Koliba Villa (Willa Koliba), designed by Stanisław Witkiewicz in 1892–93, is now the Museum of the Zakopane Style, a branch of the Tatra Museum in Zakopane Photo: Tatra Museum Archive

Return to Nature

Gill Crabbe, FNG Research

A key feature of the European revivalist art of the late 19th century were the artists’ communities that grew up in areas of natural beauty across Europe. Gill Crabbe meets two of the organisers of the 2015 European Revivals conference, which took place in Krakow and Zakopane in the Tatra mountains

When one thinks of the European revivalist culture that emerged in the later decades of the 19th century, one thinks of Paris as having been the central hub of the artistic ideas that spread across Europe and that included – especially in northern Europe – an urge to return to local territories and art practices. There were also the philosophical ideas generated by British artist thinkers such as John Ruskin, and the birth of the Arts and Crafts movement, epitomised in the decorative arts of William Morris. However, fewer scholars internationally today have been aware of its manifestations in central Europe, and one significant result of the Finnish National Gallery’s European Revivals Research Project has been a conference that took place in Krakow and Zakopane in Poland, which has now placed the country’s Tatra mountain region firmly on the European revivalist map.

The FNG’s European Revivals Project, which has been active since 2009, aims to bring together scholars, art histories and narratives from different countries and explore their common cultural heritage concerning this key period in Europe’s cultural history. The four international conferences that have so far taken place have provided fertile ground for sharing ideas, networking and exploring common experiences.

The Tatra Museum conference in Krakow in 2015, which included a day visiting the Tatra mountain village of Zakopane, took as its theme the return to nature that can be seen as a feature of European revivalist cultures, reflected in the development of artists’ colonies in rural areas that promoted a simple healthy lifestyle. Their art not only foregrounded en plein air landscape painting but also manifested in fresh creativity in the decorative arts and architecture and indeed across all artistic disciplines. At the conference, curators and scholars from as far afield as Scotland, Norway, Denmark, Finland, and of course Poland, explored themes ranging from nature and myth, and colour and national artistic identity, to wilderness and violence, and the significance of the rustic hut.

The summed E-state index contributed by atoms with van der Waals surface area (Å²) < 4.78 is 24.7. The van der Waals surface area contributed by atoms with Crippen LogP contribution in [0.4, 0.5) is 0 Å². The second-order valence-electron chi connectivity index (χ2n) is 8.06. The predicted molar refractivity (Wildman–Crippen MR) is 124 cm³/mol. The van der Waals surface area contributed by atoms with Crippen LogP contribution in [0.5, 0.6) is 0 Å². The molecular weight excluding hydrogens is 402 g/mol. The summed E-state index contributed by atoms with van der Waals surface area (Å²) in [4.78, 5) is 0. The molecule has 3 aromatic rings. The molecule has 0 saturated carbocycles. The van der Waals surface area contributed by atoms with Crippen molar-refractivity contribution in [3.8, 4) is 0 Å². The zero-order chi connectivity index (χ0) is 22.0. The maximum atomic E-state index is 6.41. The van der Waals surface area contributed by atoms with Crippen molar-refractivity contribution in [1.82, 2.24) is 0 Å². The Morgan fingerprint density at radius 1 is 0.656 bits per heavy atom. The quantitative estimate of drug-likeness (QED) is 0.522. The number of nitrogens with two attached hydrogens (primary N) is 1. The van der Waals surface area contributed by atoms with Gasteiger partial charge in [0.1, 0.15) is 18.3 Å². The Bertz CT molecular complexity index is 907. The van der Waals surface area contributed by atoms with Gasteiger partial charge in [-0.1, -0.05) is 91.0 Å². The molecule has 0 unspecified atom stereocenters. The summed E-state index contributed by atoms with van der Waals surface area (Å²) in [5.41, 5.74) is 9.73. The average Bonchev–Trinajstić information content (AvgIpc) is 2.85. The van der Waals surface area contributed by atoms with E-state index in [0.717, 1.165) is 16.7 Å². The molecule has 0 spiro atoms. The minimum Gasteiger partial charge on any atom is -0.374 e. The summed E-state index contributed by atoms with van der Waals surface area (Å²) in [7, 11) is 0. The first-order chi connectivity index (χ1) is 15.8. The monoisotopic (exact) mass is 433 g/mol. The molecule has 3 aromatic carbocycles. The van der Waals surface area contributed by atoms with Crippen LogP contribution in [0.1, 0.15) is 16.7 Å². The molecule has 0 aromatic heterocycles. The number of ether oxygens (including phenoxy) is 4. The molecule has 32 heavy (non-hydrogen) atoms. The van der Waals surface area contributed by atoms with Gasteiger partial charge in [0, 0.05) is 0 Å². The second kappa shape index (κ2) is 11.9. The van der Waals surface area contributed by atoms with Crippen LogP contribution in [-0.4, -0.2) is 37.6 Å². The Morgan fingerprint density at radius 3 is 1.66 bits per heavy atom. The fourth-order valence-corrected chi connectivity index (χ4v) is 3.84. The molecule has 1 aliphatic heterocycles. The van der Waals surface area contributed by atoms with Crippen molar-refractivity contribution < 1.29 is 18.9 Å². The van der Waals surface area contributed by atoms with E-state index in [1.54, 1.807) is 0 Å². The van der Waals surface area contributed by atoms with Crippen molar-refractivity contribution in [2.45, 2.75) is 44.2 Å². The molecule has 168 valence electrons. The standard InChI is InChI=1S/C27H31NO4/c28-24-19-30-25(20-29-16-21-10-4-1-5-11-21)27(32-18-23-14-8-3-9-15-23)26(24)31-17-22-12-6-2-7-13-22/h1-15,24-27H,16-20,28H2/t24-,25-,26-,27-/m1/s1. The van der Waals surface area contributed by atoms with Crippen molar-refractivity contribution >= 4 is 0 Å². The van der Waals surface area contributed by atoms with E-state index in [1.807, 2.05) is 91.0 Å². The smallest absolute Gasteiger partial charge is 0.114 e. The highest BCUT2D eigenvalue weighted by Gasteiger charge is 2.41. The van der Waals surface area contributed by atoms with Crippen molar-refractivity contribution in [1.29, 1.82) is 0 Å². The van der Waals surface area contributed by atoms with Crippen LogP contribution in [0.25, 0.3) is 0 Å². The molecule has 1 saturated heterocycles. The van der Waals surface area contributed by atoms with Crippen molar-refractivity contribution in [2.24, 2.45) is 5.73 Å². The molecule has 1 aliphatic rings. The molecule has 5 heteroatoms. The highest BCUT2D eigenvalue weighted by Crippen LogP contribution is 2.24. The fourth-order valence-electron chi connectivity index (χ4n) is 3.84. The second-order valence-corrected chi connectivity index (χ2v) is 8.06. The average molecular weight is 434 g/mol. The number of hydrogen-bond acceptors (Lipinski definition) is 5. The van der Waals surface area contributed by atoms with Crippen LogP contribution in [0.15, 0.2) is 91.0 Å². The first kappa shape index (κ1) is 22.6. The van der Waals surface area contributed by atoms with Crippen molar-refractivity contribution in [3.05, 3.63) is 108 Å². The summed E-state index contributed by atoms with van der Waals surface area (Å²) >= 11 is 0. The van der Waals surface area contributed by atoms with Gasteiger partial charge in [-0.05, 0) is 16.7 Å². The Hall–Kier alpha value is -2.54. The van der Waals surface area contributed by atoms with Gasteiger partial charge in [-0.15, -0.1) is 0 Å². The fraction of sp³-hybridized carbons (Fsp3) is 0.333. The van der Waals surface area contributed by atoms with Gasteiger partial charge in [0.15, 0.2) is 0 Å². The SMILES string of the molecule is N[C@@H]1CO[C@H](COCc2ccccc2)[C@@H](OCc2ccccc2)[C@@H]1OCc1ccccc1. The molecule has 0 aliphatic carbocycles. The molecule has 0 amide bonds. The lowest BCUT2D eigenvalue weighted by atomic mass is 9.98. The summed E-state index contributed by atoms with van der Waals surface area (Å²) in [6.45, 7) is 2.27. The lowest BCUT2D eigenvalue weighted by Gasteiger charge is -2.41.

Edyta Barucka, an independent scholar based in Warsaw, explains how the Krakow conference came about. ‘It goes back to the first of these conferences, held at the Ateneum Art Museum in 2009, which was about the myths and visions of history and included study visits to the Finnish artists’ houses – Gallen-Kallela’s house in Tarvaspää and houses in the Tuusula district near Helsinki,’ she says. ‘It was a marvellous experience just to touch these houses, to see them as they were, to learn their respective histories. And it added an important dimension to our research – sharing direct experiences and insights with colleagues. I remember the lineoleum in one of the rooms and wondering if it was from Scotland. It was the first time I thought it would be good to share what we have in Poland.’

At subsequent conferences, delegates became aware of new threads and areas of interest developing. ‘Then, following the Oslo conference in 2014, I revisited the idea of bringing scholars to Poland, in collaboration with the Tatra Museum,’ says Barucka.

Featured image: Koliba Villa (Willa Koliba), designed by Stanisław Witkiewicz in 1892–93, is now the Museum of the Zakopane Style, a branch of the Tatra Museum in Zakopane
Photo: Tatra Museum Archive

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